At 4 pounds, 10 ounces, Vogue’s September issue has weight. Its heft carries some hope, a sign of economic life, a pulse that subverts the flat-lining CBO numbers. This single edition of one magazine suggests that even in bad times, someone is up for a good time.
The fashion magazine announces right there on the cover that it’s putting out 916 pages of spectacular fall fashion for all.
The operative word is the last one. Everybody’s invited.
If you delve inside this 120th-anniversary issue and play the hyperbolic game of finding the highest price for a single garment, you will doubtless be reminded of some glum moment when money of this kind could have been used to solve a real problem.
Spectacular is the other keyword. The magazine suggests that you should allow yourself to be transported by spectacle – and the joy ride will cost a mere $5.99.
Here’s a novel thought in this election year: An American institution is prospering, encouraging the wealthy to spend rather than merely be taxed, to reward innovators instead of regulators.
In the pages of Vogue, the forecast is always a little sunnier. The furs that can protect from this winter’s chill will be color-blocked. And that straw-hatted farmer in Levi’s standing in his vegetable patch? That’s really Thomas Keller at his gastronomy mecca, the French Laundry, interviewed by another eminence, Jeffrey Steingarten.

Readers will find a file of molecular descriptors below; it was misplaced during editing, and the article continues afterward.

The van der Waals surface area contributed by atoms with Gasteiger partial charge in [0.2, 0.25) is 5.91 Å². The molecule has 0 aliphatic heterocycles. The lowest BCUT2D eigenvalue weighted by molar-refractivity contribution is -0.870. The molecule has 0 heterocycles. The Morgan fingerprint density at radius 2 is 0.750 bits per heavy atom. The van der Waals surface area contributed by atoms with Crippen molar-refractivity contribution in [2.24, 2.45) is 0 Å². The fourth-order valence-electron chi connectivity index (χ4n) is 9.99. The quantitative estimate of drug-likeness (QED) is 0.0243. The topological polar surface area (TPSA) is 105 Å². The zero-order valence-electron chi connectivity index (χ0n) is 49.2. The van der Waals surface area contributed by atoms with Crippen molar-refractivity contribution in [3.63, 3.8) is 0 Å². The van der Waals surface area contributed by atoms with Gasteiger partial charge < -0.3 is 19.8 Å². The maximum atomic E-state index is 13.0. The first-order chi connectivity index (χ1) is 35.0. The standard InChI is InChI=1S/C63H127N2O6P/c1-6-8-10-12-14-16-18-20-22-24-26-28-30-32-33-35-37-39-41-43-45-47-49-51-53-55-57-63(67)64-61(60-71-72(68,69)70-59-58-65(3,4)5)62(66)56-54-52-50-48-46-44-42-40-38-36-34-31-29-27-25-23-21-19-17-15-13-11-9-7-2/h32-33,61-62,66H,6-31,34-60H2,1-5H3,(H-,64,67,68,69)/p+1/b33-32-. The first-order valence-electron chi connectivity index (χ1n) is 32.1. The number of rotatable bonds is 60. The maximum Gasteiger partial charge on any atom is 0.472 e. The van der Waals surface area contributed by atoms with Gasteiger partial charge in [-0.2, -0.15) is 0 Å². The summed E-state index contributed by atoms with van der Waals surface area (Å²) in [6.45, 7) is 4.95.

Besides actual clothing, fashion magazines sell ideals and aspirations, which can seem more valuable when economic conditions deem them less affordable. After four years of peril, these titles are all suddenly thriving, from the avant-garde (W has 412 pages) to the moms-and-proms (InStyle at 652). The only trend I can say is that high-end women’s fashion magazines are doing much better than magazines as a whole, said Steve Cohn, who edits the Media Industry Newsletter.
These magazines make money because they elevate the eye and sometimes the spirit, take the reader someplace special. These fantasy tomes feel a boost during economic distress – such as liquor and ice cream and movie ticket sales.
Of Vogue’s 916 pages, 658 are ads. As the magazine’s rate card for advertisers explains, one page can cost as much as $165,232, though many ads are sold in discount packages. The weighty result gets compared often to a doorstop and then sometimes, tellingly, to a murder weapon.
Anna Wintour herself, in the 2009 documentary The September Issue, speaks to the hidden menace people project on her brand. There is something about fashion, she said, that can make people very nervous.
Wintour has worked on Vogue for a quarter-century. For three years, I worked for her as she extended Vogue into the men’s market. By fall 2008, ours was one of many fledgling titles that had earned more admiration than advertising, and the Men’s Vogue staff joined the nation’s jobless. But many of us came away with a sense of how to stand up to a punishing economy, to find strength in Vogue’s singular vision and flair for risk.